A Star Is Born is a project so filled with risks, I didn’t think they would pay off.
Not only is actor Bradley Cooper shouldering the role of a director for the first time, he has to sing for the first time in the film.
Cooper plays Jackson Maine, a country music star whose career is slowly going downhill as he depends on alcohol more and more to silence his inner demons. The dedicated actor reportedly spent three years learning how to sing and play the guitar for the role!
Pop superstar Lady Gaga, on the other hand, who plays waitress and aspiring singer Ally, has the music portion down pat. But this is Gaga’s first time acting in a movie.
What’s more, A Star Is Born, a remake of the 1937 film of the same name, has been remade multiple times – in 1954 (starring Judy Garland and James Mason) and in 1976 (starring Barbra Streisand and Kris Kristofferson).
Cooper not only has a legacy to preserve, he has to bring something new to the table.
Simply put, the film took numerous leaps of faith. But surprisingly, it landed right on target each time. The film opens with Jackson, or simply Jack, getting off the stage and draining what alcohol is left from the bottle in his car. Already inebriated, he tells his driver to stop by a bar for more.
There, he chances upon the talented Ally performing La Vie En Rose, and is immediately drawn to her. The two bond over their love for music, and before long, love blooms.
During a performance, Jack shines the spotlight on Ally, inviting her on stage to perform a duet.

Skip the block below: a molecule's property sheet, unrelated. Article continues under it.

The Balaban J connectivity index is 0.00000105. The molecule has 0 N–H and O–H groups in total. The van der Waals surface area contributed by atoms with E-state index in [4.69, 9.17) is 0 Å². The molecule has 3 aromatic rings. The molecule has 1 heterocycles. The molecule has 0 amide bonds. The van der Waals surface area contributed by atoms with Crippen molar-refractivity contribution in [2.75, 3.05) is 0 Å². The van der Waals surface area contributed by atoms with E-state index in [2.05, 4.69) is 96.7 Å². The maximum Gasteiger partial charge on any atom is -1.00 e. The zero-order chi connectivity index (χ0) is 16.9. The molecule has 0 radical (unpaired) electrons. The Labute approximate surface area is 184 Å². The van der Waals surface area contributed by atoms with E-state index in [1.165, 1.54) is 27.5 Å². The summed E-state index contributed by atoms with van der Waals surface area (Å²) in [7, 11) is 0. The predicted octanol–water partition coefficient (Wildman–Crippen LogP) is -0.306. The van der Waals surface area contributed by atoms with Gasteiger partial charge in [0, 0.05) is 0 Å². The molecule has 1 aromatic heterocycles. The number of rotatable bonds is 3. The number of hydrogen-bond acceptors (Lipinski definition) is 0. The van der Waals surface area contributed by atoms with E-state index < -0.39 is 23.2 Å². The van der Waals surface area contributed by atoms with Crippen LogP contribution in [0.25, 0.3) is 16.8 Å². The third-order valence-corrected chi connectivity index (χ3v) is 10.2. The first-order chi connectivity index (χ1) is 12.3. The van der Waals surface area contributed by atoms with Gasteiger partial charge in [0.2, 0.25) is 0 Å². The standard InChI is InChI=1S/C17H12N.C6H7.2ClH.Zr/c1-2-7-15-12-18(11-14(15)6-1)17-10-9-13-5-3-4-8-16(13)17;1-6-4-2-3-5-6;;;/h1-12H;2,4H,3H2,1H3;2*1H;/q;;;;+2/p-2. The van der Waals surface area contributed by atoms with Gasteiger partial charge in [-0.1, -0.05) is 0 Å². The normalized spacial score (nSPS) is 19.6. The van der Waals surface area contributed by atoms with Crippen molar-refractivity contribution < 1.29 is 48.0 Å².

As Ally begins her ascent in the music industry, it is the start of Jack’s descent, as his alcohol addiction gets the better of him.
What truly makes this remake worth watching is the strong, palpable chemistry between the leads. Cooper and Gaga may seem like an unlikely pairing at first, but these actors successfully strip off what preconceived notions you may have of them and give birth to entirely new characters.
With music as a connection, Jack and Ally form a pure, organic relationship. There are genuine, heartbreaking emotional moments between them.
Cooper definitely had his work cut out for him portraying a musician. But his hard work paid off. Apparently no prerecordings or lip-syncing were allowed during the film’s singing portions, and yet Cooper’s gravelly voice sounds every bit the seasoned, effortless singer the role demands.
Gaga, too, is impressive in her role as Ally. Of course, she has flexed her acting muscles before in the small screen, winning the Golden Globes for Best Actress in a mini-series or TV movie for American Horror Story: Hotel in 2016.
But as her role in AHS was in the same vein as the eccentric persona she exudes in her music, this is the first time we’re seeing Gaga in a more “normal” role.
The film called for more nuanced performances, and Gaga delivers. She effectively portrays both wide-eyed dreamer Ally’s spunk and vulnerability, proving she could have a career in acting, if she wanted one.
Finally, the original music here is absolutely gorgeous and elevates the film further. The melodies are beautiful and the lyrics, deep and meaningful.
In particular, the acoustic guitar-driven, Shallow, a song the couple writes on the first day they meet, and closing ballad I’ll Never Again, performed to hair-raising effect by Gaga, is a magnificent expression of the joys and pains of the characters’ journeys.
With an unconventional yet effective pairing, solid acting performances and moving original music, A Star Is Born has been successfully reborn.
A Star Is Born
Director: Bradley Cooper
Cast: Bradley Cooper, Lady Gaga, Sam Elliott, Dave Chappelle, Andrew Dice Clay, Anthony Ramos